"Lieu-kuei lies to the north of the North Sea, 1 by which it is on three sides surrounded. To the north this peninsula touches upon the land of Jetschay, or Tschuktschi, but the exact limits are not easy to determine; it requires an entire month to make the journey from Kamtschatka to Jetschay. Beyond this the land is unexplored, and no mission has as yet come from thence to the Central Kingdom. Here are neither fortified
places nor towns; the people dwell in scattered groups on the sea-islands and along the shore, or on the banks of rivers, where they live by catching and salting fish.
Steller also assures us that the dwellings of the Itölmen, or native Kamtschadales, are always situated on rivers, bays, or the mouths of the lesser streams, and especially in places which are surrounded by woods. Fish in incredible quantities, and in great variety, are found there, serving during the long winters as pro-vender for both men and cattle. These they prepare in many ways, but principally by salting. Those living still more to the north subsist almost entirely on the same food, from which they receive the name Eskimantik or Eskimo, i.e., "raw-fish-eating."
"They dwell in caves, generally dug tolerably deep in the earth, around which they lay thick, unhewn planks."
This is applicable only to their winter dwellings; their summer habitations are built high in the air, on posts like our dovecots. The Itölmen dig out the earth to the depth of three or four feet in the form of a brick, and to such an extent as the number of their family may require. The excavated earth they pile to the height of two or three feet around the pit thus formed, and then roof it with pieces of bark or willow sticks, five or six feet long, which they drive deep within the pit into the earth, so that the tops are all equally high. Between these sticks and the earth they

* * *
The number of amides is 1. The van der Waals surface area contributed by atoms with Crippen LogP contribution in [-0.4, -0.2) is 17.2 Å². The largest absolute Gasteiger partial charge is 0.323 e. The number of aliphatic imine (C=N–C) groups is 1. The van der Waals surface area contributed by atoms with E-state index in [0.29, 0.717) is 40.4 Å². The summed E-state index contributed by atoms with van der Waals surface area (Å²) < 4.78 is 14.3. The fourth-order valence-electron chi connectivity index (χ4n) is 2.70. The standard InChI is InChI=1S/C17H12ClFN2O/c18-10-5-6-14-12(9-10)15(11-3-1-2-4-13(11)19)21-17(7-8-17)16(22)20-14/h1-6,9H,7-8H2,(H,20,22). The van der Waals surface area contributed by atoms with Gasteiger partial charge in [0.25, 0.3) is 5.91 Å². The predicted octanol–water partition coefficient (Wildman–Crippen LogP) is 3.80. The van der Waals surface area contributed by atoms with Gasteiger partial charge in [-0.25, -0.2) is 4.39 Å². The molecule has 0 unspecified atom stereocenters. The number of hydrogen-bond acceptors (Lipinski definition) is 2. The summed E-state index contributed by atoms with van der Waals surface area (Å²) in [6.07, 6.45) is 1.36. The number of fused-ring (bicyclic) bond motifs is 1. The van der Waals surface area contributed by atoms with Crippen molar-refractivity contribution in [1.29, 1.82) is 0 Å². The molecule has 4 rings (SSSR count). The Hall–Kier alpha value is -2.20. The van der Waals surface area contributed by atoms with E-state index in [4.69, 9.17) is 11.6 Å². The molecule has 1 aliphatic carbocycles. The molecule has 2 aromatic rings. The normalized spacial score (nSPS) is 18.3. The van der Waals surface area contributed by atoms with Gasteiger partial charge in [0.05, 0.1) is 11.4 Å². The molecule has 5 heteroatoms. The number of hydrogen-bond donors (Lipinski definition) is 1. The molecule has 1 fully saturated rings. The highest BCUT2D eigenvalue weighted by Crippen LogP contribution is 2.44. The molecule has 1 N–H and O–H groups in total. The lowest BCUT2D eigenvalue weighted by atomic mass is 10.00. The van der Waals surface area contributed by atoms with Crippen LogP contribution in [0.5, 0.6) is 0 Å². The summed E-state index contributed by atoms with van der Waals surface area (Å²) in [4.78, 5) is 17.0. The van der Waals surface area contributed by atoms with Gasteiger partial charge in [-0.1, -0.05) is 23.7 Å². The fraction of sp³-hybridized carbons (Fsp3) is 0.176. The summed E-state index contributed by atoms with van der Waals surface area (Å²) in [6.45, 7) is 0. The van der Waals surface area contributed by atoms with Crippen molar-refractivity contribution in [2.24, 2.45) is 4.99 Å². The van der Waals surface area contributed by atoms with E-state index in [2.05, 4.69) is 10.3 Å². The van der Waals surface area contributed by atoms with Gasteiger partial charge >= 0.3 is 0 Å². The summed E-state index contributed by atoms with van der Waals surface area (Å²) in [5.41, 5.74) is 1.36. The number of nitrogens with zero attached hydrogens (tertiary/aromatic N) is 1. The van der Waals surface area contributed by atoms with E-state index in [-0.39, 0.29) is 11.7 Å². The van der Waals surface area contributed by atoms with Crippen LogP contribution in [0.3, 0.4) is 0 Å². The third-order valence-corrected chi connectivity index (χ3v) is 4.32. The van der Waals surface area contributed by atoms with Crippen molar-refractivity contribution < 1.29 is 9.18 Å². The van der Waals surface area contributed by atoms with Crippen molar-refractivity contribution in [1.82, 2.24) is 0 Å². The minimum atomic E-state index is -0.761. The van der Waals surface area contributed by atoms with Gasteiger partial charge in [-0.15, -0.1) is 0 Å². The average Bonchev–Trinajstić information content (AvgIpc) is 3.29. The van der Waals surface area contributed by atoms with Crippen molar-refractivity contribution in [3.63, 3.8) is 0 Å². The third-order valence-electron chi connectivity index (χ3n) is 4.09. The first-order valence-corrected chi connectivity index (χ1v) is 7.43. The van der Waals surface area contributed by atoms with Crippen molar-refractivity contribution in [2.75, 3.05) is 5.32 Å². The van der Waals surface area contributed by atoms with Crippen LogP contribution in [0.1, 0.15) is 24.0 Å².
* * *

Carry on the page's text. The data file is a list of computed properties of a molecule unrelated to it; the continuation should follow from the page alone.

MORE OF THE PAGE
generally lay dry straw, so that none of the earth may fall through, nor any of the articles in the dwelling become rusty or mouldy by direct contact with it; then they leave a shelf of earth around, about a foot broad, and lay great beams thereon in squares, which they support on the outside with planks and sticks stuck into the ground, so that they may not give way externally. Then they place over them four posts cut in the form of forks, as high as they wish to have the lodging in the middle.
Over this they lay again crosswise four beams, and fasten them with thongs to the posts, upon which they lay on every side the rafters. Between these rafters they put thin sticks, and across these small pieces of wood, quite close together; this entire wooden roof they cover to the depth of six inches with straw, shake over it the remnant of the excavated earth, and tread it down firm. In the middle of the house they make the hearth between four thin posts; of these posts, two form the entrance, which is at the same time the chimney. Opposite the fireplace they dig out an air-passage from eight to twelve feet long, according to the size of the house, which passes beyond the limits of the dwelling itself. This is kept closed, except when they are making a fire. To facilitate the admission of air they build the roof of the air-passage in such a manner that the wind continually strikes against it, and is drawn in. If any one would enter, he must naturally descend the door-chimney, which is done either by
means of a ladder, or the notched trunk of a tree. The smoky atmosphere is very oppressive to a European, though the natives support it without inconvenience. The little children generally creep through the draft, which also serves as a repository for cooking utensils. In the interior, cubes of wood are placed, to indicate the divisions of the separate sleeping-places.
"The climate, owing to fogs and heavy snows, is very severe. The natives are all clothed in furs, which they obtain by hunting. They also prepare a sort of cloth from dog's-hair and different species of grass. In winter they wear the skins of swine and reindeer; in summer, those of fish. They have great numbers of dogs."